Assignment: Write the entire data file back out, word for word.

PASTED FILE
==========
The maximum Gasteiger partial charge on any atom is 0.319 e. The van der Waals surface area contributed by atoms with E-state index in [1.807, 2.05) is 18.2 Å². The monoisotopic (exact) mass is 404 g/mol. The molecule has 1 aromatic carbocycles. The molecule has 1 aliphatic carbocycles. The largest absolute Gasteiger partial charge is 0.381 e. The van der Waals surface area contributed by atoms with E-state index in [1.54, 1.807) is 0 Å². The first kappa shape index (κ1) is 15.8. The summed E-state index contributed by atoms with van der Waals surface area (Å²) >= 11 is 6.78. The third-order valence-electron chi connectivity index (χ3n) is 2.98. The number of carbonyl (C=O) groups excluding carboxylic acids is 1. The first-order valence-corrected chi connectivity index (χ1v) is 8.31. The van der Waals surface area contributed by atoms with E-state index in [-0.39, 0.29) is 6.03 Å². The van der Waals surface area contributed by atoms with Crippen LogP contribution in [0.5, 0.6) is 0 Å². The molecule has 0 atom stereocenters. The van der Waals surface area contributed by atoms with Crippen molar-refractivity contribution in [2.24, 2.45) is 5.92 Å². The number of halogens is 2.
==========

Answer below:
The maximum Gasteiger partial charge on any atom is 0.319 e. The van der Waals surface area contributed by atoms with E-state index in [1.807, 2.05) is 18.2 Å². The monoisotopic (exact) mass is 404 g/mol. The molecule has 1 aromatic carbocycles. The molecule has 1 aliphatic carbocycles. The largest absolute Gasteiger partial charge is 0.381 e. The van der Waals surface area contributed by atoms with E-state index in [1.54, 1.807) is 0 Å². The first kappa shape index (κ1) is 15.8. The summed E-state index contributed by atoms with van der Waals surface area (Å²) >= 11 is 6.78. The third-order valence-electron chi connectivity index (χ3n) is 2.98. The number of carbonyl (C=O) groups excluding carboxylic acids is 1. The first-order valence-corrected chi connectivity index (χ1v) is 8.31. The van der Waals surface area contributed by atoms with E-state index in [-0.39, 0.29) is 6.03 Å². The van der Waals surface area contributed by atoms with Crippen LogP contribution in [0.5, 0.6) is 0 Å². The molecule has 0 atom stereocenters. The van der Waals surface area contributed by atoms with Crippen molar-refractivity contribution in [2.24, 2.45) is 5.92 Å². The number of halogens is 2.